Carleton University OnLine is a hub of diverse and varied learning. It’s a place where academics and students spanning a myriad of disciplines intersect, where The Secret Lives of Poems meets Neuropharmacology, and where Ancient Science and Technology meets Planetary Astronomy.
Some departments at Carleton have a growing online presence and it is not by coincidence. We sat down, metaphorically, with professors from the Sprott School of Business, the Department of Law and Legal Studies, and the Department of Psychology to discuss why an online existence is key for modern education.
Jacques Maurice is the director of the Master of Accounting program at Carleton.
Rebecca Bromwich is an instructor in the Department of Law and Legal Studies and the program director for the Graduate Diploma in Conflict Resolution.
Q: Why do you think your department offers so many online classes?
JM: With the Sprott School of Business, only accounting offers online courses. In the design of the program, it was decided that the courses would be offered online in order to allow students to take the program remotely.
RB: We want to reach out to students who are geographically far away, but many of our online students are actually located on campus. The online format opens up flexibility for busy students and allows more students to participate in our classes than we could accommodate otherwise.
MS: PSYC has roughly 2,000 majors, several hundred minors, and many of the most popular courses at Carleton. For example, we routinely have over 7,000 registrations across PSYC 1001 and 1002 each year. It wouldn’t be possible for us to teach so many students without a combination of face-to-face and online sections.
Q: What does the online platform offer students?
JM: When business students are given the choice between online and lecture, close to 75 per cent choose to take the online version. There’s greater flexibility in that students can watch the videos on their own terms as opposed to a fixed class schedule.
RB: Students who participate in our online courses are able to participate in ways that fit their work and life scheduling. I did my PhD after having four kids, while actively working as a lawyer, which means I understand the intense competing time demands our students often face.
MS: Work full-time and can’t get on campus? Want to engage with the lectures on a Saturday morning? Can’t arrive at a timetable that works with your life? No problem. Our students present tremendous diversity in terms of circumstances and online alternatives offer a valuable and respectful convenience.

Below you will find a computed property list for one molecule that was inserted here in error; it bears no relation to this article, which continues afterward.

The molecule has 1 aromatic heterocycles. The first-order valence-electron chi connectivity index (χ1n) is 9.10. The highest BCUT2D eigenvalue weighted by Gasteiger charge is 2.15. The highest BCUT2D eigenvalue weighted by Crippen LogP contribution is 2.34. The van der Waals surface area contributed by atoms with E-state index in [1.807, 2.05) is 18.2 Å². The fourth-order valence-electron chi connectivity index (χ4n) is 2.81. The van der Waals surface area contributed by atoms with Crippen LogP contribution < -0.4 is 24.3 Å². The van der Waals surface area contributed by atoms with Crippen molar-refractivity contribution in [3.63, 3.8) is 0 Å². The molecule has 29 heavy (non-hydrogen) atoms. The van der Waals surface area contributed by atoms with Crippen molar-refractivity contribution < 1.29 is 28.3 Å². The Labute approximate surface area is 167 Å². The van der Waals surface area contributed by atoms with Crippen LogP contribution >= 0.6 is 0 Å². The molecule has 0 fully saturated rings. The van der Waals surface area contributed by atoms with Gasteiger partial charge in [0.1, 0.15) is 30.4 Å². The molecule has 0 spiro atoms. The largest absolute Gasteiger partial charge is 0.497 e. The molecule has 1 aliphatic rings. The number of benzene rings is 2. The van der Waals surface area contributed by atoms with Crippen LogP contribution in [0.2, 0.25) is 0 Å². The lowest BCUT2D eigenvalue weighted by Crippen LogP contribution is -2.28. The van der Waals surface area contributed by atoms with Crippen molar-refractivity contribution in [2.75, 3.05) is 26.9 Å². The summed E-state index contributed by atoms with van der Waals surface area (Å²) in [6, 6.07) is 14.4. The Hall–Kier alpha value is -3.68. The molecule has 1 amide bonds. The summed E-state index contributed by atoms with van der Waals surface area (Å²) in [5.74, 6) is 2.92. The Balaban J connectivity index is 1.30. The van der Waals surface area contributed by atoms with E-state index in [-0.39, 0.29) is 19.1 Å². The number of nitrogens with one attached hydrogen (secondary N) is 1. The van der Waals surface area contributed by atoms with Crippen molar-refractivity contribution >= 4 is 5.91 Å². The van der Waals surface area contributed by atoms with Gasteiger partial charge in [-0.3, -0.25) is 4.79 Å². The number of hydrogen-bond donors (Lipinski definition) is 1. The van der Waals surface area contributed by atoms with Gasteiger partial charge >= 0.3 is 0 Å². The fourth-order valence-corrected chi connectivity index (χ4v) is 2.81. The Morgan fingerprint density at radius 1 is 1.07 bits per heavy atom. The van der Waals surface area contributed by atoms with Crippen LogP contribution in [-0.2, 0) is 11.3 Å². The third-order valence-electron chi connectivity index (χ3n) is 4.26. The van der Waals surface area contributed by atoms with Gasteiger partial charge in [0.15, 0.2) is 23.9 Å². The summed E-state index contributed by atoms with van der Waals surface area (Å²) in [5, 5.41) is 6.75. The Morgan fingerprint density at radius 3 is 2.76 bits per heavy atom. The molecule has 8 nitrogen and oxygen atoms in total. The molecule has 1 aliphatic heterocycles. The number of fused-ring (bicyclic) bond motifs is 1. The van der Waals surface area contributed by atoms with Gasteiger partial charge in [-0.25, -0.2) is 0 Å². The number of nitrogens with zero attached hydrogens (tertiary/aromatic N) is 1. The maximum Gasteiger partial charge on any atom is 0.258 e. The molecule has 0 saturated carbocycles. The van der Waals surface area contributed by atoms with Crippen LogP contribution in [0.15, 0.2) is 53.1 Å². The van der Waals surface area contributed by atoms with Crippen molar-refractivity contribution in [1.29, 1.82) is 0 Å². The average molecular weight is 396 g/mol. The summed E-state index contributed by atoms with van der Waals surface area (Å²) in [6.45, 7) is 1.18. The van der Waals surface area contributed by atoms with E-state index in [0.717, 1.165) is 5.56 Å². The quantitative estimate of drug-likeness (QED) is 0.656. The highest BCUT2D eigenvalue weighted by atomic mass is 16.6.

Q: Why do you think some classes are better suited to online?
JM: Accounting courses at the undergraduate level lend themselves well to online courses. That said, I do not think that our Master of Accounting program could be run this way. It would be difficult to run an accounting case course in an online format.
RB: I think that many courses can be offered online. Courses that are strongly content-driven, and where the class sizes are large in any event, lend themselves smoothly to blended (a combination of face-to-face lectures and online components) and online delivery. However, with appropriate uses of technology and levels of TA support, even skills-based courses, like mediation, which I teach, can be effectively delivered online.
MS: I think much depends on the instructor. Most of us are used to face-to-face classes and so teaching online represents a significant change. Instructors will be more effective in teaching online if they are willing to consider different ways of engaging students, explore alternative methods of assessment, and embrace the uncertainty that comes with something new.
With more flexibility and the potential to explore new methods of teaching, it is no surprise Carleton’s online community continues to grow. It opens new doors to students, whose lifestyles may conflict with traditional school systems, and to those who are geographically far away. By tapping into these demographics, Carleton proves it is not only invested in all students’ learning, but that it is poised to evolve alongside education standards. To learn more about CUOL’s resources and the benefits of online learning, visit www.carleton.ca/cuol/resources/
By Bianca Chan
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